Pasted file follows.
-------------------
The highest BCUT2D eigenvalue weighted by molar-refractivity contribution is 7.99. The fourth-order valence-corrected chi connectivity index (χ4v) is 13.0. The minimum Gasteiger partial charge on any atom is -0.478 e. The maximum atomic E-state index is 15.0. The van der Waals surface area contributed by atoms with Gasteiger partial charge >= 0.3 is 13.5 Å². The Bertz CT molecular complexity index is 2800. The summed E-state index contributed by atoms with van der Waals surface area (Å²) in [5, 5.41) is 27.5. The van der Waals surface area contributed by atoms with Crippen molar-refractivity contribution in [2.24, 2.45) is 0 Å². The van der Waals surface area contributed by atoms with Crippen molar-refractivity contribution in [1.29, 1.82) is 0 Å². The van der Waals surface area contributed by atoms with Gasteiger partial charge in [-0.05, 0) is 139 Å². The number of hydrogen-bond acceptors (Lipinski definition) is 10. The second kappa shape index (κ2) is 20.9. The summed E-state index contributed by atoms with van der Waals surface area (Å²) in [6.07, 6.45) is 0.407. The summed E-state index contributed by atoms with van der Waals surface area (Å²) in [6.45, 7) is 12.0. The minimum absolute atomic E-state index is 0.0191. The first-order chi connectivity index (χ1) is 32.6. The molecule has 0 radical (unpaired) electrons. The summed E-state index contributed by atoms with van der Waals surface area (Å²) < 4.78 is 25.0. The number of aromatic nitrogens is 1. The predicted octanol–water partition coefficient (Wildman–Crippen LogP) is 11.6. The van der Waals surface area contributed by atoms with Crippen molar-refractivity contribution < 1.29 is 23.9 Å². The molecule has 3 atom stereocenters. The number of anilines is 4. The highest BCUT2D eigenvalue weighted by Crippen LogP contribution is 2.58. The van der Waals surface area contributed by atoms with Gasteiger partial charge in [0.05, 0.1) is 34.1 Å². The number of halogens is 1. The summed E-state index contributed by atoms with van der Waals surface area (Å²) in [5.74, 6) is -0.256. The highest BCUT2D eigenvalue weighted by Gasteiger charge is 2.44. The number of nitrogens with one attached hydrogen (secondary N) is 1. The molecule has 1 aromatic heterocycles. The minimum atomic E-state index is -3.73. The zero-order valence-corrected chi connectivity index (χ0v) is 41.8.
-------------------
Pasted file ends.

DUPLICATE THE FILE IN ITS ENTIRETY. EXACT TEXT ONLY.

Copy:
The highest BCUT2D eigenvalue weighted by molar-refractivity contribution is 7.99. The fourth-order valence-corrected chi connectivity index (χ4v) is 13.0. The minimum Gasteiger partial charge on any atom is -0.478 e. The maximum atomic E-state index is 15.0. The van der Waals surface area contributed by atoms with Gasteiger partial charge >= 0.3 is 13.5 Å². The Bertz CT molecular complexity index is 2800. The summed E-state index contributed by atoms with van der Waals surface area (Å²) in [5, 5.41) is 27.5. The van der Waals surface area contributed by atoms with Crippen molar-refractivity contribution in [2.24, 2.45) is 0 Å². The van der Waals surface area contributed by atoms with Crippen molar-refractivity contribution in [1.29, 1.82) is 0 Å². The van der Waals surface area contributed by atoms with Gasteiger partial charge in [-0.05, 0) is 139 Å². The number of hydrogen-bond acceptors (Lipinski definition) is 10. The second kappa shape index (κ2) is 20.9. The summed E-state index contributed by atoms with van der Waals surface area (Å²) in [6.07, 6.45) is 0.407. The summed E-state index contributed by atoms with van der Waals surface area (Å²) in [6.45, 7) is 12.0. The minimum absolute atomic E-state index is 0.0191. The first-order chi connectivity index (χ1) is 32.6. The molecule has 0 radical (unpaired) electrons. The summed E-state index contributed by atoms with van der Waals surface area (Å²) < 4.78 is 25.0. The number of aromatic nitrogens is 1. The predicted octanol–water partition coefficient (Wildman–Crippen LogP) is 11.6. The van der Waals surface area contributed by atoms with Crippen molar-refractivity contribution < 1.29 is 23.9 Å². The molecule has 3 atom stereocenters. The number of anilines is 4. The highest BCUT2D eigenvalue weighted by Crippen LogP contribution is 2.58. The van der Waals surface area contributed by atoms with Gasteiger partial charge in [0.05, 0.1) is 34.1 Å². The number of halogens is 1. The summed E-state index contributed by atoms with van der Waals surface area (Å²) in [5.74, 6) is -0.256. The highest BCUT2D eigenvalue weighted by Gasteiger charge is 2.44. The number of nitrogens with one attached hydrogen (secondary N) is 1. The molecule has 1 aromatic heterocycles. The minimum atomic E-state index is -3.73. The zero-order valence-corrected chi connectivity index (χ0v) is 41.8.